The evidence that appellant was responsible for any prior molestation, causing Stephanie's sexual behavior, was weak.   Stephanie's testimony regarding how she knew appellant had previously molested her was confused;  she could not recall what purportedly happened in the earlier incident, and recalled the incident only after speaking with her mother.   The reported 1996 statement that her father would be angry was susceptible to the interpretation that appellant had previously molested her, but it was also susceptible to the interpretation that appellant would be angry at her for engaging in the conduct with someone else.

The defense presented evidence that shortly before the allegations surfaced, Martina had been told to “wise up” because appellant “wanted to take the custody of the children away from her.” Sagrero testified to Martina's statements showing hostility to appellant.   This evidence suggested Martina had a motive to falsely accuse appellant.

Against this backdrop, evidence of Maria's statements, amounting to assertions that appellant had molested her, was compelling.   If the jury had  any doubts about the credibility of Stephanie's testimony, those doubts must have evaporated upon hearing about Maria's statements.   There was no suggestion Maria's precocious sexual knowledge predated her stay with appellant.   Thus, her statements identifying appellant as the source of the sexual behavior were strong corroborating evidence of Stephanie's account of events.   Given the record before us and the strictures of the Chapman standard, we are unable to say with confidence that the error was harmless beyond a reasonable doubt.16


The judgment is reversed.


1.   Martina's testimony was unclear regarding the date Maria's behavior occurred.   Martina testified she returned from her trip at approximately midnight on Thursday, June 17.   However, she stated that Maria's conduct with the toy occurred “a day and a few hours” after she returned from her trip, and also that “it was the first Monday after I came back from visiting my father.”

2.   Stephanie explained that she had opened the door using a knife more than 20 times.   Martina testified that the bedroom door could be opened with a knife and that Stephanie had learned how to do so.

3.   Stephanie referred to the vaginal area as the “choncha,” the penis as the “wiwi,” and the buttocks as the “butt.”   She also illustrated the molestations using anatomically correct dolls.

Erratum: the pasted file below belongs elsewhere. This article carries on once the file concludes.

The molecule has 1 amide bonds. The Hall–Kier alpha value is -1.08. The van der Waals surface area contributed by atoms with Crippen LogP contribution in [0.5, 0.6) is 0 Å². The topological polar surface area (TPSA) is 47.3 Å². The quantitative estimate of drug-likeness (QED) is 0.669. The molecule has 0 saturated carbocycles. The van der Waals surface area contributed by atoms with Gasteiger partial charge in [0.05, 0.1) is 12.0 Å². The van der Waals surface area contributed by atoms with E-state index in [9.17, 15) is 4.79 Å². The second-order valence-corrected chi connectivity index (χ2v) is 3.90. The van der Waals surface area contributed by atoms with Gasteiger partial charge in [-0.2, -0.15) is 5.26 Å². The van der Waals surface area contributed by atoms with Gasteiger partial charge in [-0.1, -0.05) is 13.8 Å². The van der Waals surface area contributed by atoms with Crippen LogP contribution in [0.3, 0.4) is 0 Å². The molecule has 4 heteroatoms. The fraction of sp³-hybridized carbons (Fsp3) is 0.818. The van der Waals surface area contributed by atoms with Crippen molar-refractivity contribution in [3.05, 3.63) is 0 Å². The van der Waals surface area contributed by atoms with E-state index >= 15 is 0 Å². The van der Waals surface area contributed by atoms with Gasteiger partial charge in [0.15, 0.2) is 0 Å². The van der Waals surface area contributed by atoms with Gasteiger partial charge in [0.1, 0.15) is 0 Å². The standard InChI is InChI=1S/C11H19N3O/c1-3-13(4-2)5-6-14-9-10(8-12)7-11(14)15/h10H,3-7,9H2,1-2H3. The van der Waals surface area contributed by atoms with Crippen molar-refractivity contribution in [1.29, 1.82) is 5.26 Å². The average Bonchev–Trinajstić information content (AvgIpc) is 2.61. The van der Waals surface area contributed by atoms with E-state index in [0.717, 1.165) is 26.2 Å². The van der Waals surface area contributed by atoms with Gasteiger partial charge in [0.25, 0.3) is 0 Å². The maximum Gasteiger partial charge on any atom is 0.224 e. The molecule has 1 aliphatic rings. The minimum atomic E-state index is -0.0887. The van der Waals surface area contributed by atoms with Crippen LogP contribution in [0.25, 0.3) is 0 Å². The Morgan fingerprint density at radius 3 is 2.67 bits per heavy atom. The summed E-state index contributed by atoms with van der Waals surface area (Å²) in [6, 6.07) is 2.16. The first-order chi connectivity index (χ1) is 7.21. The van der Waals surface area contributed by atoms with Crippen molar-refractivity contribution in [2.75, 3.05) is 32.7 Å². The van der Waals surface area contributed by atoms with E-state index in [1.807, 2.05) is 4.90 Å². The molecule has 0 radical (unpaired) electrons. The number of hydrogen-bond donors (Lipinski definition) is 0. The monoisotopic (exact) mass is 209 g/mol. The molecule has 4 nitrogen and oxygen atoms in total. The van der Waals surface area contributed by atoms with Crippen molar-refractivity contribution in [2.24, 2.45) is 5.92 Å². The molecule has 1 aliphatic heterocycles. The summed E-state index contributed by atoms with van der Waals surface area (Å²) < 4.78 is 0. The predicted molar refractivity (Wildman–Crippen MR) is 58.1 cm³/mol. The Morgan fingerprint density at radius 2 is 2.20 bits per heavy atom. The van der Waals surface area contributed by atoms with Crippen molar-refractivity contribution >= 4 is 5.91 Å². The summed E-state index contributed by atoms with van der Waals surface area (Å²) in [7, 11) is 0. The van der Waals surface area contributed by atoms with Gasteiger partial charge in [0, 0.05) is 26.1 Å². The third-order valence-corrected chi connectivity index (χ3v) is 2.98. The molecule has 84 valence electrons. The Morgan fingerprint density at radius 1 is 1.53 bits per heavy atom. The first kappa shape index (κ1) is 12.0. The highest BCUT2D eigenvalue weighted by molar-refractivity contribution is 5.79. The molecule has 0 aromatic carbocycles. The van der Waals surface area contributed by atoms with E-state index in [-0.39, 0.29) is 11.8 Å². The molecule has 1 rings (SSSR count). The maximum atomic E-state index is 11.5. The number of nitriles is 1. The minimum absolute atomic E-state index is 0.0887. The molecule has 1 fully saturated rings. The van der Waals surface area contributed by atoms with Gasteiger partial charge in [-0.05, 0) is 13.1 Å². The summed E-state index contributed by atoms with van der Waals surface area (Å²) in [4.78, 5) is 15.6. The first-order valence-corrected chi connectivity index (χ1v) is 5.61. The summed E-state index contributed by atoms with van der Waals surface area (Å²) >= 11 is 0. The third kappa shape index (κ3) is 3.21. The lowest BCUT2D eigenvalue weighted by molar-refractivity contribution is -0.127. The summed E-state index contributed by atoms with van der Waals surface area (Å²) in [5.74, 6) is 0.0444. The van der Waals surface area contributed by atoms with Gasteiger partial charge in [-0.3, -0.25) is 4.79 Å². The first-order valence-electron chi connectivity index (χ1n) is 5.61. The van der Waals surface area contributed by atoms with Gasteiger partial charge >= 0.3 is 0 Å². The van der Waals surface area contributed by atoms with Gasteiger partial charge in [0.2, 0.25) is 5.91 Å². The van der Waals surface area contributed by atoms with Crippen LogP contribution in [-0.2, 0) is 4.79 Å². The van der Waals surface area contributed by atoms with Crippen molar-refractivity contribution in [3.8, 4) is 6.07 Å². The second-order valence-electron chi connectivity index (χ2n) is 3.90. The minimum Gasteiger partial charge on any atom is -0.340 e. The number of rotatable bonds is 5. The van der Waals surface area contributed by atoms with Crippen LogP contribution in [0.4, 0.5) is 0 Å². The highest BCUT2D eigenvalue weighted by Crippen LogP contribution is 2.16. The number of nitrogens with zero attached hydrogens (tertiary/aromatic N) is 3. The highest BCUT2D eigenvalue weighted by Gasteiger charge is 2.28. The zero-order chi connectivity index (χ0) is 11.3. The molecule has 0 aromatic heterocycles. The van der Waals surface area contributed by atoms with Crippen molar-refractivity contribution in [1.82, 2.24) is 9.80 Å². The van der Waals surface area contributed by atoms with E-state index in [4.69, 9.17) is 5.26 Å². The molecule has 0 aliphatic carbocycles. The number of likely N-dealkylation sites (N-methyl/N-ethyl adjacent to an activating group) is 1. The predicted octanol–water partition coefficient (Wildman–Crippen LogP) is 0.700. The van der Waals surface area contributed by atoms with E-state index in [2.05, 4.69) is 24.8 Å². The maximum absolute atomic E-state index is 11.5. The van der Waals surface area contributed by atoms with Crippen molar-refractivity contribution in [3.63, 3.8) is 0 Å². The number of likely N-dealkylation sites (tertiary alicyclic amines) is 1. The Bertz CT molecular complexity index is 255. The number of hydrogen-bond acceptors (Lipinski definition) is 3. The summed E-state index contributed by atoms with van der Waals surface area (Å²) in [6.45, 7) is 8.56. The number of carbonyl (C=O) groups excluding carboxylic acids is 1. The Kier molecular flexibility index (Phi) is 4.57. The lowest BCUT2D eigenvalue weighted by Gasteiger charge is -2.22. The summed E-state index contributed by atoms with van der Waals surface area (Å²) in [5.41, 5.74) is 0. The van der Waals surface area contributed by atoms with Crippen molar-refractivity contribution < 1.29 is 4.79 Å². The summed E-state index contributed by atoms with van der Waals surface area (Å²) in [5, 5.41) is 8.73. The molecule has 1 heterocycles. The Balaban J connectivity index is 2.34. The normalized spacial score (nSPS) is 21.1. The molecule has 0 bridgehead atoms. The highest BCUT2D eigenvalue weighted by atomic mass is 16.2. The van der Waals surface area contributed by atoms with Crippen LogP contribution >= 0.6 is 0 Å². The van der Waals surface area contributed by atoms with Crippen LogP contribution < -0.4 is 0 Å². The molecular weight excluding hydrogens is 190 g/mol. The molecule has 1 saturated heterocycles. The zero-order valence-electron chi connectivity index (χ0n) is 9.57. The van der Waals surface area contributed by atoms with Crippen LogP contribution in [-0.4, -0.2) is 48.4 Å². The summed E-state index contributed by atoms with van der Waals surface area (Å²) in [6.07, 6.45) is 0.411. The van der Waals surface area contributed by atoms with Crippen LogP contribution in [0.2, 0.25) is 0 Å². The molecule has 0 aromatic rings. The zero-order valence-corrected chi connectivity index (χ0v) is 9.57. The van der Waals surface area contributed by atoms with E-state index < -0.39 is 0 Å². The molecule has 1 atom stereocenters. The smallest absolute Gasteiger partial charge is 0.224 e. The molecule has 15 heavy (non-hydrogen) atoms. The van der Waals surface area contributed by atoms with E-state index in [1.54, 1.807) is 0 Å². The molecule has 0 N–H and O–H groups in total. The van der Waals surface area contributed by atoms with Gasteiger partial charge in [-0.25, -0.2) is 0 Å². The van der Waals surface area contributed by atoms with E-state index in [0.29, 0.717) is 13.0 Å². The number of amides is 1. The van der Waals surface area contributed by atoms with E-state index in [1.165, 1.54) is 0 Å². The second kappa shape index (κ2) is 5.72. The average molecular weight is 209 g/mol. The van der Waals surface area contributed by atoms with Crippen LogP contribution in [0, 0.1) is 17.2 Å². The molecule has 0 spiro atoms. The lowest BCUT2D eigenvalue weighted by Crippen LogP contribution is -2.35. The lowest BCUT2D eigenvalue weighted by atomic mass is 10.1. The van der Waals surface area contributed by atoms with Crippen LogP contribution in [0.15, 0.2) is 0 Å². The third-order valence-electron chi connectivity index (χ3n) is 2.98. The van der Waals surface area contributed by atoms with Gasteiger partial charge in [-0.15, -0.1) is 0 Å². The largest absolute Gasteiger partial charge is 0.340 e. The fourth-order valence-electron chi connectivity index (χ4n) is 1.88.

4.   As noted, Martina had testified that she left to visit her father on a Wednesday night and returned the following Thursday night at approximately midnight.

5.   Both Sagrero and appellant denied having an affair.

6.   On appeal, appellant makes only a brief, conclusory allegation that the evidence was admitted without proper discovery under Penal Code section 1054.   Appellant fails to provide any substantial argument or citation to authority to support his contention.   To the extent appellant intends to assert a claim of error under section 1054, his failure to argue the matter and cite authority constitutes a waiver of the point on appeal.  (People v. Gray (1998) 66 Cal.App.4th 973, 994, 78 Cal.Rptr.2d 191;  People v. King (1991) 1 Cal.App.4th 288, 297, fn. 12, 2 Cal.Rptr.2d 197.)

7.   For reasons that do not appear in the record, defense counsel did not attempt to introduce the stipulation or elicit evidence from Ayestas or Rivera that Martina had not informed them of Maria's conduct and statements earlier.

8.   We note that below and on appeal, the parties primarily address admission of the “ella and Poppy” statement.   Below, defense counsel made no objection to Martina's testimony that Maria also said she wished to “play like Daddy played” and said “Poppy would get in that position.”   This testimony was elicited after the court ruled the “ella and Poppy” statement admissible, and thus defense counsel reasonably could have assumed any objection to the additional statements would have been futile.  (People v. Sandoval (2001) 87 Cal.App.4th 1425, 1433, fn. 1, 105 Cal.Rptr.2d 504 [argument or objection not required to preserve point when it would have been futile];  People v. Mikhail (1993) 13 Cal.App.4th 846, 852–853, 16 Cal.Rptr.2d 641 [same].)   Accordingly, we consider whether admission of all the statements was proper under Evidence Code section 1360.

9.   Appellant contends that Maria's sexual behavior was equivalent to an out-of-court declaration that Maria had learned sexual behavior, and thus should have been excluded as hearsay under Evidence Code section 225.   We find this contention specious.   Section 225 defines a “statement” as, inter alia, “nonverbal conduct of a person intended by him as a substitute for oral or written verbal expression.”   Three-year-old Maria's conduct cannot fairly be characterized as intended by her to substitute for oral or written expression.  (In re Dorinda A. (1992) 10 Cal.App.4th 1657, 1663, 13 Cal.Rptr.2d 653 [nonverbal conduct qualifies as statement for purposes of section 225 only if conduct was intended by declarant as substitute for oral or written verbal expression].)   The record suggests Maria believed she was playing a game, not attempting to non-verbally communicate.   Appellant cites no authority or argument persuading us otherwise.   Thus, Martina's testimony regarding Maria's conduct was not barred by the hearsay rule.